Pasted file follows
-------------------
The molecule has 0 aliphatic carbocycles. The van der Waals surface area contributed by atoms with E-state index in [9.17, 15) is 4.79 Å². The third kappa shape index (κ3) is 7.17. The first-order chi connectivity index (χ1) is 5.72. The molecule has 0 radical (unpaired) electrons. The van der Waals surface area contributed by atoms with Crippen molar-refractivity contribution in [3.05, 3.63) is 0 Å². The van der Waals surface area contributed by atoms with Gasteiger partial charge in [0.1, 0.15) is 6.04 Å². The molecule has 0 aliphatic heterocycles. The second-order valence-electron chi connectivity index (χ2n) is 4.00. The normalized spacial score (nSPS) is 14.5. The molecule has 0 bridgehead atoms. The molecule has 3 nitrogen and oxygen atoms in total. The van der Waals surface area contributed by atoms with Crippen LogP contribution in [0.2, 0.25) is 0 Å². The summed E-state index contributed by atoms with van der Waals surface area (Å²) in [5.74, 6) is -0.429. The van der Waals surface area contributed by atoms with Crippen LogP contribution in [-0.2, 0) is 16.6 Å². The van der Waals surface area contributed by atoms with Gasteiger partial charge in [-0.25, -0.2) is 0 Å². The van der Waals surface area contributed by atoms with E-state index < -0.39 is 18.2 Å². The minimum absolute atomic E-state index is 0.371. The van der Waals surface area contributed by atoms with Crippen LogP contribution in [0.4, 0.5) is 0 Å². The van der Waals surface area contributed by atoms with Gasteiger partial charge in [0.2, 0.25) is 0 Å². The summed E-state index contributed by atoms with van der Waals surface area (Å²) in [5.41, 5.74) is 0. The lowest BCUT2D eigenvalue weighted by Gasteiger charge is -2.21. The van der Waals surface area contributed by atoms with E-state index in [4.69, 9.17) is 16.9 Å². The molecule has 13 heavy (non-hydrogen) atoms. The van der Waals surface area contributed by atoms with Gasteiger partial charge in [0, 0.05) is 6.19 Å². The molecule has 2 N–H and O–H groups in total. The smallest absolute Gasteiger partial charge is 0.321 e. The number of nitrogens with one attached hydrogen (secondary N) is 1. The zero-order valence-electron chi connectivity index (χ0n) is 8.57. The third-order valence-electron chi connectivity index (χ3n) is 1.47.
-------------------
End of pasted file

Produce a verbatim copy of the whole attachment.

The molecule has 0 aliphatic carbocycles. The van der Waals surface area contributed by atoms with E-state index in [9.17, 15) is 4.79 Å². The third kappa shape index (κ3) is 7.17. The first-order chi connectivity index (χ1) is 5.72. The molecule has 0 radical (unpaired) electrons. The van der Waals surface area contributed by atoms with Crippen molar-refractivity contribution in [3.05, 3.63) is 0 Å². The van der Waals surface area contributed by atoms with Gasteiger partial charge in [0.1, 0.15) is 6.04 Å². The molecule has 0 aliphatic heterocycles. The second-order valence-electron chi connectivity index (χ2n) is 4.00. The normalized spacial score (nSPS) is 14.5. The molecule has 0 bridgehead atoms. The molecule has 3 nitrogen and oxygen atoms in total. The van der Waals surface area contributed by atoms with Crippen LogP contribution in [0.2, 0.25) is 0 Å². The summed E-state index contributed by atoms with van der Waals surface area (Å²) in [5.74, 6) is -0.429. The van der Waals surface area contributed by atoms with Crippen LogP contribution in [-0.2, 0) is 16.6 Å². The van der Waals surface area contributed by atoms with Gasteiger partial charge in [-0.25, -0.2) is 0 Å². The van der Waals surface area contributed by atoms with E-state index < -0.39 is 18.2 Å². The minimum absolute atomic E-state index is 0.371. The van der Waals surface area contributed by atoms with Crippen LogP contribution in [0.4, 0.5) is 0 Å². The van der Waals surface area contributed by atoms with Gasteiger partial charge in [0.2, 0.25) is 0 Å². The summed E-state index contributed by atoms with van der Waals surface area (Å²) in [5.41, 5.74) is 0. The lowest BCUT2D eigenvalue weighted by Gasteiger charge is -2.21. The van der Waals surface area contributed by atoms with E-state index in [4.69, 9.17) is 16.9 Å². The molecule has 13 heavy (non-hydrogen) atoms. The van der Waals surface area contributed by atoms with Gasteiger partial charge in [0, 0.05) is 6.19 Å². The molecule has 2 N–H and O–H groups in total. The smallest absolute Gasteiger partial charge is 0.321 e. The number of nitrogens with one attached hydrogen (secondary N) is 1. The zero-order valence-electron chi connectivity index (χ0n) is 8.57. The third-order valence-electron chi connectivity index (χ3n) is 1.47.